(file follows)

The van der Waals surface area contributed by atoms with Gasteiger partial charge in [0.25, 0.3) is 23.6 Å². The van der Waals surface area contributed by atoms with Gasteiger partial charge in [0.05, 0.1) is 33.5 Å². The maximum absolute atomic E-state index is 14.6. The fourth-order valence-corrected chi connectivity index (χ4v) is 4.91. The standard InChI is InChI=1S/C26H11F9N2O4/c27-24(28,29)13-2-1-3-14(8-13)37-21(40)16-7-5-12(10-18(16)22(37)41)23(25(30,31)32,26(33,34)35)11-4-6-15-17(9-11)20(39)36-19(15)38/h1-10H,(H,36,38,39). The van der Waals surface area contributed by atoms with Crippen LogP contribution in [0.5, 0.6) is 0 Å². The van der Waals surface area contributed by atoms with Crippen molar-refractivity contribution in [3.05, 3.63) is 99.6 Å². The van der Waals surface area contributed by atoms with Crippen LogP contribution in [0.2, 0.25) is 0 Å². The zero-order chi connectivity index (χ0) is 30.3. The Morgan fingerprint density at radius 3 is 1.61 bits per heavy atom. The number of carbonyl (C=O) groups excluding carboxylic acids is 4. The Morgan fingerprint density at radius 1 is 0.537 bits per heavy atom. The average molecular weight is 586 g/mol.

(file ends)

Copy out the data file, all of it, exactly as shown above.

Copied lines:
The van der Waals surface area contributed by atoms with Gasteiger partial charge in [0.25, 0.3) is 23.6 Å². The van der Waals surface area contributed by atoms with Gasteiger partial charge in [0.05, 0.1) is 33.5 Å². The maximum absolute atomic E-state index is 14.6. The fourth-order valence-corrected chi connectivity index (χ4v) is 4.91. The standard InChI is InChI=1S/C26H11F9N2O4/c27-24(28,29)13-2-1-3-14(8-13)37-21(40)16-7-5-12(10-18(16)22(37)41)23(25(30,31)32,26(33,34)35)11-4-6-15-17(9-11)20(39)36-19(15)38/h1-10H,(H,36,38,39). The van der Waals surface area contributed by atoms with Crippen LogP contribution in [0.5, 0.6) is 0 Å². The van der Waals surface area contributed by atoms with Crippen molar-refractivity contribution in [3.05, 3.63) is 99.6 Å². The van der Waals surface area contributed by atoms with Crippen LogP contribution in [0.2, 0.25) is 0 Å². The zero-order chi connectivity index (χ0) is 30.3. The Morgan fingerprint density at radius 3 is 1.61 bits per heavy atom. The number of carbonyl (C=O) groups excluding carboxylic acids is 4. The Morgan fingerprint density at radius 1 is 0.537 bits per heavy atom. The average molecular weight is 586 g/mol.